Nutrition and Education

Project: Nutrition and Education Project in partnership with Watershed Organization Trust
Location: Mandla District, Madhya Pradesh
Category: Nutrition and Education

 

Addressing Child Malnutrition

According to the United Nations Children’s Fund (UNICEF), one in every three malnourished children in the world lives in India. Statistics show that 43% of children in India between the ages of 0–5 years are underweight and 59% are stunted. Many die of malnourishment.

A poor diet is just one factor that can contribute to malnutrition in children; other factors include access to health services, quality of care for the child and pregnant mother, and hygiene practices. Girls are more at risk than boys because of their lower social status. The prevalence of malnourishment and undernourishment is far higher in tribal areas than in cities. The first five years in a child’s life are critical in solving the problems of malnourishment.ids-wotr-mp-child-nutrition-project-1

The IDS intervention, in partnership with Watershed Organisation Trust, Inc. (WOTR), has the following key elements:

  • Training mothers with children in the age group of 0–5 years to assess the growth of their children and educating mothers on their children’s food, health, and nutritional needs.
  • Leveraging the resources of anganwadis (courtyard shelters) initiated by the government of India in 1975. WOTR organizes and trains the poor, especially women, to effectively utilize anganwadi resources to ensure their children’s health.
  • Intervening in the village ecosystems (watersheds) by building rainwater harvesting systems to enhance livelihoods and provide sustainable incomes to the villages. This watershed intervention, in turn, enables villagers to provide more nutritious foods and better health care for their children. It also decreases the rate of migration out of the villages, allowing for children’s health to be more systematically monitored during their preschool years.

The reduction in malnutrition among children in the six villages over the project period was monitored using WHO Child Growth Standards. The monitoring used “weight-for-age” as an indicator of nutritional status of children in the age group 0–5 years. Weight-for-age reflects body mass relative to chronological age with low weight-for-age implying that the child is undernourished.

During each quarterly monitoring period from July 2013 to July 2015, the children were classified in one of four grades: Grade III – Severe Malnourishment, Grade II – Moderate Malnourishment, Grade I – Mild Malnourishment, and Normal.

Over the project period, the percentage of girls:

  • in Grade III decreased from 10% to 9%
  • in Grade II decreased from 32% to 16%
  • in Grade I increased from 27% to 36%
  • in the Normal category increased from 24% to 33%.

For boys, the percentage:

  • in Grade III decreased from 13% to 9%
  • in Grade II decreased from 28% to 23%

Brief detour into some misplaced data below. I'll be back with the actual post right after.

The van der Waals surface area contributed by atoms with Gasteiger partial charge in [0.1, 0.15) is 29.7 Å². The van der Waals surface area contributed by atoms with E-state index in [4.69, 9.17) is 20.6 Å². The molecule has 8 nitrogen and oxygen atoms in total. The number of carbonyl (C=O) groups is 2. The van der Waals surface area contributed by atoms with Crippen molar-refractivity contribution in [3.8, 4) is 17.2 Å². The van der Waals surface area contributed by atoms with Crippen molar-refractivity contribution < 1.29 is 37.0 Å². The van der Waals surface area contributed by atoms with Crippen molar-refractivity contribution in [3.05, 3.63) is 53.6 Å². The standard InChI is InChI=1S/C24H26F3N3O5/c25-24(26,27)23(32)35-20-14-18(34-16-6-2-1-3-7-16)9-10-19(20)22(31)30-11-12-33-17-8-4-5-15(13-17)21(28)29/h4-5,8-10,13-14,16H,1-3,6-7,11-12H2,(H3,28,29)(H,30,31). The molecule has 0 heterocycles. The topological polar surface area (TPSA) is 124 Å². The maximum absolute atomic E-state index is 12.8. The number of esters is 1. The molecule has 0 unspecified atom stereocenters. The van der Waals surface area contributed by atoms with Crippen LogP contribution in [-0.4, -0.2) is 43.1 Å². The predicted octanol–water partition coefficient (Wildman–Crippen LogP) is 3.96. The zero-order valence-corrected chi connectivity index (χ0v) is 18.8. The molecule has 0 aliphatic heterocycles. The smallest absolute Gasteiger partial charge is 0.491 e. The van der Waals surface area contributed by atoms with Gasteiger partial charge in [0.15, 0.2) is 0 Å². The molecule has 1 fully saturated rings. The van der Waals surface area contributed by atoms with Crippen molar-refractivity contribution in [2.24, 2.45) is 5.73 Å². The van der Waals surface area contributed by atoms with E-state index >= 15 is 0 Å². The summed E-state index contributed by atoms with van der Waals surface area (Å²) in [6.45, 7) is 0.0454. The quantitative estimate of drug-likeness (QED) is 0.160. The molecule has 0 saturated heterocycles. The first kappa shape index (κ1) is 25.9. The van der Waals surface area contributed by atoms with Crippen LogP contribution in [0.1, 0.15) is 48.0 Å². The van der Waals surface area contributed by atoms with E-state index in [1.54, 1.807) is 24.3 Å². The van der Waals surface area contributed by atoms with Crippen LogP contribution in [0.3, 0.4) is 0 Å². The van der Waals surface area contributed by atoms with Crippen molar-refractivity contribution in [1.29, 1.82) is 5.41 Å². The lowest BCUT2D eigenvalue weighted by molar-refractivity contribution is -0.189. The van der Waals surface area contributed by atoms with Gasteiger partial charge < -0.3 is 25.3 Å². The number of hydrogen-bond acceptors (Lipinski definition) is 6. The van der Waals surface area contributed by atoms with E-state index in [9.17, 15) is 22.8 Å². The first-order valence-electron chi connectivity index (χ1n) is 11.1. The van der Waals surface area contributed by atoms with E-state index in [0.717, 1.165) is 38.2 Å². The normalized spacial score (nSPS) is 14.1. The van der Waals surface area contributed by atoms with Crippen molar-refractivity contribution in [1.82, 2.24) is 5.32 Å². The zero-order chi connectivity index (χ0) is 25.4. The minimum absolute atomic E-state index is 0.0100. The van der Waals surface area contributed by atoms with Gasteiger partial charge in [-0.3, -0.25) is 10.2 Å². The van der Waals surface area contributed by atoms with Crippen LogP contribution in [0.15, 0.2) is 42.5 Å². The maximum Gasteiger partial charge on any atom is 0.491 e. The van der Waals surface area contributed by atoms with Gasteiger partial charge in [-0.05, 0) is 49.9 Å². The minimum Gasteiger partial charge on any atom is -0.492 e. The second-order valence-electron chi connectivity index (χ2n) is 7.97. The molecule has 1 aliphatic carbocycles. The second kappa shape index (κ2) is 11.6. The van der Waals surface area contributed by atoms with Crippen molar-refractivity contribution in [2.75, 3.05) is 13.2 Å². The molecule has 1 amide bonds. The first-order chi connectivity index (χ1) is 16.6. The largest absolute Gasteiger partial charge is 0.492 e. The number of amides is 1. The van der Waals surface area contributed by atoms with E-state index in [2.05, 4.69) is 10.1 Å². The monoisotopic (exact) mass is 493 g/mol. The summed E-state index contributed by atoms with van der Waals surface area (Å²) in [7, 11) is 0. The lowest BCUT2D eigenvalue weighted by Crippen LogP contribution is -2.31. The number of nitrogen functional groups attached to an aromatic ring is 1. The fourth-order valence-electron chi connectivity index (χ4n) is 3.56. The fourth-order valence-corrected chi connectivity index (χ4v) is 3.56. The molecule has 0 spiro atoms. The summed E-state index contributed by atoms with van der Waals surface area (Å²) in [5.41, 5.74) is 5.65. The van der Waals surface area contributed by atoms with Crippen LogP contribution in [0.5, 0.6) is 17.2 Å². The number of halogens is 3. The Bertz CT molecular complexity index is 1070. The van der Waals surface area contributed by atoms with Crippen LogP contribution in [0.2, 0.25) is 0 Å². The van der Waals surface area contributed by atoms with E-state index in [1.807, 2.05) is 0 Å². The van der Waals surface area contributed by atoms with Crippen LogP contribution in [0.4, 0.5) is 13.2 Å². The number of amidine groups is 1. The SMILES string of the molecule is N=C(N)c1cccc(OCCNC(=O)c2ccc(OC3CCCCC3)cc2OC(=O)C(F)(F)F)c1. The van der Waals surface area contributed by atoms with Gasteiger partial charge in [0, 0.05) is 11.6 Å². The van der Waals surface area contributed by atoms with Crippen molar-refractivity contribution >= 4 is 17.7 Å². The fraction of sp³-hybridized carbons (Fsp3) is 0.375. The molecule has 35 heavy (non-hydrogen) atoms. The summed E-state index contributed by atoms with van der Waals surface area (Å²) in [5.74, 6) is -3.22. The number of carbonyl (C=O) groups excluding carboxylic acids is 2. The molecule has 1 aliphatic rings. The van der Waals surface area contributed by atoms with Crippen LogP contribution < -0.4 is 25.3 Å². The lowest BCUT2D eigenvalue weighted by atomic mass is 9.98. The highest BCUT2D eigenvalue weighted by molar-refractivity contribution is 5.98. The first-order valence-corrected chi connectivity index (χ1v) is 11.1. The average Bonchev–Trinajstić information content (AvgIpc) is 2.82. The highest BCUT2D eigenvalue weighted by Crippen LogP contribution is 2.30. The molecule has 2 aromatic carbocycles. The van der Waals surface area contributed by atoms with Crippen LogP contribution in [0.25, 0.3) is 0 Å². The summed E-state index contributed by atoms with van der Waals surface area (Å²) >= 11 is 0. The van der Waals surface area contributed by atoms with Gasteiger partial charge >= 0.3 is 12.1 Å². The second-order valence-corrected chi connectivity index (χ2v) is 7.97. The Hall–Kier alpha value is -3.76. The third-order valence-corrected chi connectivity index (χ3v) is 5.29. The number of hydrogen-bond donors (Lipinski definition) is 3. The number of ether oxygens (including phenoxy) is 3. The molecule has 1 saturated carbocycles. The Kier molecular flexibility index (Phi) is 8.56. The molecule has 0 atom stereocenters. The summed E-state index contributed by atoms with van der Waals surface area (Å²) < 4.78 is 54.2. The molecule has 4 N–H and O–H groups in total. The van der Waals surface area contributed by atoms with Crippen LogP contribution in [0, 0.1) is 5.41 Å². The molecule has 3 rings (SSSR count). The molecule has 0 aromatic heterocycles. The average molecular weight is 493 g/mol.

• in Grade I decreased from 39% to 35%
  • in the Normal category increased from 16% to 31%.

ids-wotr-mp-child-nutrition-project-5Over the project period, Rs. 909,586 was expended; 274 children benefitted, which comes to Rs. 1,100 ($17) per child per year. Children’s growth is now regularly monitored and their mothers are aware of their health and hygiene issues. This intervention will also benefit families’ subsequent children, as the mothers are now more knowledgeable about how to raise healthy children and monitor their health. In this way, the positive effects of the project will be sustained beyond the project period.

Through this project, we discovered the importance of social networking as well as the participatory efforts of community and local village institutions for successful project outcomes. Growth monitoring and education interventions are now reaching 274 children out of a total of 429 children in these six villages. The challenge is to reach the remaining children, and we plan to use social networks in these villages, as well as social pressure, to encourage other mothers to enroll their children in growth monitoring.

We also learned that concurrent investments in ecosystem interventions are central to successful outcomes. Our efforts to conserve soil and water in these villages are resulting in improved agricultural production and water availability—leading to increases in socio-economic status. This also results in lower migration in and out of villages, making more accurate monitoring of infant growth and health status possible.

Educating mothers in the importance of healthy nutrition in preschool children and empowering them to improve their children’s health are critical. Overall improved nutrition in preschool children able to reach target growth curves leads to sustained primary school attendance and better educational outcomes as well.

–2015 IDS annual report


Nutrition and Education for the
Critical Age Group (0–5 Years)

According to the United Nations Children’s Fund (UNICEF):